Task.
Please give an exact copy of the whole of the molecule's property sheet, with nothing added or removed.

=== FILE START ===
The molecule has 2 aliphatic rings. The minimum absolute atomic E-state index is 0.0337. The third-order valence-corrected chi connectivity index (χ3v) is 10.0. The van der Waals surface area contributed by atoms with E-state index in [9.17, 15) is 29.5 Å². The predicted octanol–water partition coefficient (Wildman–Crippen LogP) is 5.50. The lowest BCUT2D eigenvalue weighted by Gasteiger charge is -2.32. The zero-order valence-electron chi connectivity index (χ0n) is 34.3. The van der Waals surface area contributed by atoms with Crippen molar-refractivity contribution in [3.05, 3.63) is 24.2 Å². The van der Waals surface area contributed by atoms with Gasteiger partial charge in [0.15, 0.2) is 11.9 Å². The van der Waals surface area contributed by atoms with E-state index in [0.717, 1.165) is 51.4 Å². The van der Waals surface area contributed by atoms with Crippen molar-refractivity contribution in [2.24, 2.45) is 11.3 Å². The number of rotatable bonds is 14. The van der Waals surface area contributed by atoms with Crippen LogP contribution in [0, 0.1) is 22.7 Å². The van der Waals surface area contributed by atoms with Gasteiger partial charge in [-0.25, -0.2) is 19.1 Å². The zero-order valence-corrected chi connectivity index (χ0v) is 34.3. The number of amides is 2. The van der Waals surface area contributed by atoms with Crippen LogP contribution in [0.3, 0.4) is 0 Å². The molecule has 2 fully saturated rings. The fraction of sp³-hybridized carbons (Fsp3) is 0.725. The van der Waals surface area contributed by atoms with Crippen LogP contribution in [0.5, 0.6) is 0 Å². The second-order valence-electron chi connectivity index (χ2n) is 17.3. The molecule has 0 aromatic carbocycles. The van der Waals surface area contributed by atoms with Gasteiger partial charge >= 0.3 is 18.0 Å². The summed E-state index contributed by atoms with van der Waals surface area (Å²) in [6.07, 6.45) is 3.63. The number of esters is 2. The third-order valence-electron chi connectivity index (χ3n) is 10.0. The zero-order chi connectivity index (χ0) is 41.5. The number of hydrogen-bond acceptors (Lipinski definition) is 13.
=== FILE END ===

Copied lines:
The molecule has 2 aliphatic rings. The minimum absolute atomic E-state index is 0.0337. The third-order valence-corrected chi connectivity index (χ3v) is 10.0. The van der Waals surface area contributed by atoms with E-state index in [9.17, 15) is 29.5 Å². The predicted octanol–water partition coefficient (Wildman–Crippen LogP) is 5.50. The lowest BCUT2D eigenvalue weighted by Gasteiger charge is -2.32. The zero-order valence-electron chi connectivity index (χ0n) is 34.3. The van der Waals surface area contributed by atoms with Crippen molar-refractivity contribution in [3.05, 3.63) is 24.2 Å². The van der Waals surface area contributed by atoms with Gasteiger partial charge in [0.15, 0.2) is 11.9 Å². The van der Waals surface area contributed by atoms with E-state index in [0.717, 1.165) is 51.4 Å². The van der Waals surface area contributed by atoms with Crippen molar-refractivity contribution in [2.24, 2.45) is 11.3 Å². The number of rotatable bonds is 14. The van der Waals surface area contributed by atoms with Crippen LogP contribution in [0, 0.1) is 22.7 Å². The van der Waals surface area contributed by atoms with Gasteiger partial charge in [-0.25, -0.2) is 19.1 Å². The zero-order valence-corrected chi connectivity index (χ0v) is 34.3. The number of amides is 2. The van der Waals surface area contributed by atoms with Crippen LogP contribution in [0.3, 0.4) is 0 Å². The molecule has 2 fully saturated rings. The fraction of sp³-hybridized carbons (Fsp3) is 0.725. The van der Waals surface area contributed by atoms with Crippen LogP contribution in [0.5, 0.6) is 0 Å². The second-order valence-electron chi connectivity index (χ2n) is 17.3. The molecule has 0 aromatic carbocycles. The van der Waals surface area contributed by atoms with Gasteiger partial charge >= 0.3 is 18.0 Å². The summed E-state index contributed by atoms with van der Waals surface area (Å²) in [6.07, 6.45) is 3.63. The number of esters is 2. The third-order valence-electron chi connectivity index (χ3n) is 10.0. The zero-order chi connectivity index (χ0) is 41.5. The number of hydrogen-bond acceptors (Lipinski definition) is 13.